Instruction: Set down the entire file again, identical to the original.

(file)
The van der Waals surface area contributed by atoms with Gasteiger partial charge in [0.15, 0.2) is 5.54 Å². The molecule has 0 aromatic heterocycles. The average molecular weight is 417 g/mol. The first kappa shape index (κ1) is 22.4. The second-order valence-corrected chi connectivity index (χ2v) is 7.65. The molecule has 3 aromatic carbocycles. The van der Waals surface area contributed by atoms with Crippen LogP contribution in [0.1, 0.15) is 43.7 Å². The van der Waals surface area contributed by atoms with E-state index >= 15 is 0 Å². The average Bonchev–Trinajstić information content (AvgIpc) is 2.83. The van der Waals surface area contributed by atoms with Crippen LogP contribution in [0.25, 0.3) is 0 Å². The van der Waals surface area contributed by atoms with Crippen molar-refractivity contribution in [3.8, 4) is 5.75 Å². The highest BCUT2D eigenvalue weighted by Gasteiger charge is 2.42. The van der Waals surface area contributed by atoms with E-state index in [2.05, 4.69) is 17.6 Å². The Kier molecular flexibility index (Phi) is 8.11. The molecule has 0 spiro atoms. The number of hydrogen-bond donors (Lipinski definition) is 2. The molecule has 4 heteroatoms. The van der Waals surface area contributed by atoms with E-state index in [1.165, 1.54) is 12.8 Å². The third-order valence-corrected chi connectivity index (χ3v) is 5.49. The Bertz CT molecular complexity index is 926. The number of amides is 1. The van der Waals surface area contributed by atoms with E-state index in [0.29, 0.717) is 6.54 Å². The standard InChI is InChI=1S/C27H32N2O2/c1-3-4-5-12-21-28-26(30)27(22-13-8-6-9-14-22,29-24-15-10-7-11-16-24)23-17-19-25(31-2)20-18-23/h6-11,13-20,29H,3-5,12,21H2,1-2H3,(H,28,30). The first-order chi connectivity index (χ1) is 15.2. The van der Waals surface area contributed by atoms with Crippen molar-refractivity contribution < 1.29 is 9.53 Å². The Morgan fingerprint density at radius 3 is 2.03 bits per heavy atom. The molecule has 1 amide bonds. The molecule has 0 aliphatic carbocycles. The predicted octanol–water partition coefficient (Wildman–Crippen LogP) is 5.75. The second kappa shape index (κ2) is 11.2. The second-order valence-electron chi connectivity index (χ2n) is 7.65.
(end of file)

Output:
The van der Waals surface area contributed by atoms with Gasteiger partial charge in [0.15, 0.2) is 5.54 Å². The molecule has 0 aromatic heterocycles. The average molecular weight is 417 g/mol. The first kappa shape index (κ1) is 22.4. The second-order valence-corrected chi connectivity index (χ2v) is 7.65. The molecule has 3 aromatic carbocycles. The van der Waals surface area contributed by atoms with Crippen LogP contribution in [0.1, 0.15) is 43.7 Å². The van der Waals surface area contributed by atoms with E-state index >= 15 is 0 Å². The average Bonchev–Trinajstić information content (AvgIpc) is 2.83. The van der Waals surface area contributed by atoms with Crippen LogP contribution in [0.25, 0.3) is 0 Å². The van der Waals surface area contributed by atoms with Crippen molar-refractivity contribution in [3.8, 4) is 5.75 Å². The highest BCUT2D eigenvalue weighted by Gasteiger charge is 2.42. The van der Waals surface area contributed by atoms with E-state index in [2.05, 4.69) is 17.6 Å². The Kier molecular flexibility index (Phi) is 8.11. The molecule has 0 spiro atoms. The number of hydrogen-bond donors (Lipinski definition) is 2. The molecule has 4 heteroatoms. The van der Waals surface area contributed by atoms with E-state index in [1.165, 1.54) is 12.8 Å². The third-order valence-corrected chi connectivity index (χ3v) is 5.49. The Bertz CT molecular complexity index is 926. The number of amides is 1. The van der Waals surface area contributed by atoms with E-state index in [0.29, 0.717) is 6.54 Å². The standard InChI is InChI=1S/C27H32N2O2/c1-3-4-5-12-21-28-26(30)27(22-13-8-6-9-14-22,29-24-15-10-7-11-16-24)23-17-19-25(31-2)20-18-23/h6-11,13-20,29H,3-5,12,21H2,1-2H3,(H,28,30). The first-order chi connectivity index (χ1) is 15.2. The van der Waals surface area contributed by atoms with Crippen molar-refractivity contribution < 1.29 is 9.53 Å². The Morgan fingerprint density at radius 3 is 2.03 bits per heavy atom. The molecule has 1 amide bonds. The molecule has 0 aliphatic carbocycles. The predicted octanol–water partition coefficient (Wildman–Crippen LogP) is 5.75. The second kappa shape index (κ2) is 11.2. The second-order valence-electron chi connectivity index (χ2n) is 7.65.